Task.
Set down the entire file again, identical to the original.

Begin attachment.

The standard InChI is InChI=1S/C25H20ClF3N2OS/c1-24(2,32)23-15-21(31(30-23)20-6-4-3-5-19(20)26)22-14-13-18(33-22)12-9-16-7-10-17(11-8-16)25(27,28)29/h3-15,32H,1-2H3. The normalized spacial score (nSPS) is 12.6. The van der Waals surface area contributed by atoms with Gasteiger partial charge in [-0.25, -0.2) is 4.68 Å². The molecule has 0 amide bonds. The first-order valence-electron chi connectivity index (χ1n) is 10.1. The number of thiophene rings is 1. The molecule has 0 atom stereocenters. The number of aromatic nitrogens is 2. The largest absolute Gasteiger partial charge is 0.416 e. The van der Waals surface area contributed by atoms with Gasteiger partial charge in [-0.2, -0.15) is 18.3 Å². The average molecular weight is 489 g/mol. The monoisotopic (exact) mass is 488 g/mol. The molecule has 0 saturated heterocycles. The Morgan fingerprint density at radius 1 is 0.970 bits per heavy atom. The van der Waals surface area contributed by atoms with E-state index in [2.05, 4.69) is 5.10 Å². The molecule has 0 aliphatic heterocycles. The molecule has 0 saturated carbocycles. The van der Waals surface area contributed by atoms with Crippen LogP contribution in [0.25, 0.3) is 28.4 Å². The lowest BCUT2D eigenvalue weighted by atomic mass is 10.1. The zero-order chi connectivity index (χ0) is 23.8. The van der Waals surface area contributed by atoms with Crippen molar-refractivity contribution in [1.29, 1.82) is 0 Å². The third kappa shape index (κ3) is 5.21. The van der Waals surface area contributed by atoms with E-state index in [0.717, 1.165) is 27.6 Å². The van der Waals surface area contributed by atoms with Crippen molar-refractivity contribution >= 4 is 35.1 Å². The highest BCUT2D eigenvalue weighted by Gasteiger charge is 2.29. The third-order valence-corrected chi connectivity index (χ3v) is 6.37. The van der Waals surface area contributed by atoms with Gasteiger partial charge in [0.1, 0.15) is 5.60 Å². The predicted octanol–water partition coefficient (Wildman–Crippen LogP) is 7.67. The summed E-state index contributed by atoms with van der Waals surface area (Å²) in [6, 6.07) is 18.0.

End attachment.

The standard InChI is InChI=1S/C25H20ClF3N2OS/c1-24(2,32)23-15-21(31(30-23)20-6-4-3-5-19(20)26)22-14-13-18(33-22)12-9-16-7-10-17(11-8-16)25(27,28)29/h3-15,32H,1-2H3. The normalized spacial score (nSPS) is 12.6. The van der Waals surface area contributed by atoms with Gasteiger partial charge in [-0.25, -0.2) is 4.68 Å². The molecule has 0 amide bonds. The first-order valence-electron chi connectivity index (χ1n) is 10.1. The number of thiophene rings is 1. The molecule has 0 atom stereocenters. The number of aromatic nitrogens is 2. The largest absolute Gasteiger partial charge is 0.416 e. The van der Waals surface area contributed by atoms with Gasteiger partial charge in [-0.2, -0.15) is 18.3 Å². The average molecular weight is 489 g/mol. The monoisotopic (exact) mass is 488 g/mol. The molecule has 0 saturated heterocycles. The Morgan fingerprint density at radius 1 is 0.970 bits per heavy atom. The van der Waals surface area contributed by atoms with E-state index in [2.05, 4.69) is 5.10 Å². The molecule has 0 aliphatic heterocycles. The molecule has 0 saturated carbocycles. The van der Waals surface area contributed by atoms with Crippen LogP contribution in [0.25, 0.3) is 28.4 Å². The lowest BCUT2D eigenvalue weighted by atomic mass is 10.1. The zero-order chi connectivity index (χ0) is 23.8. The van der Waals surface area contributed by atoms with Crippen molar-refractivity contribution in [1.29, 1.82) is 0 Å². The third kappa shape index (κ3) is 5.21. The van der Waals surface area contributed by atoms with E-state index in [0.717, 1.165) is 27.6 Å². The van der Waals surface area contributed by atoms with Crippen molar-refractivity contribution >= 4 is 35.1 Å². The highest BCUT2D eigenvalue weighted by Gasteiger charge is 2.29. The third-order valence-corrected chi connectivity index (χ3v) is 6.37. The van der Waals surface area contributed by atoms with Gasteiger partial charge in [0.1, 0.15) is 5.60 Å². The predicted octanol–water partition coefficient (Wildman–Crippen LogP) is 7.67. The summed E-state index contributed by atoms with van der Waals surface area (Å²) in [6, 6.07) is 18.0.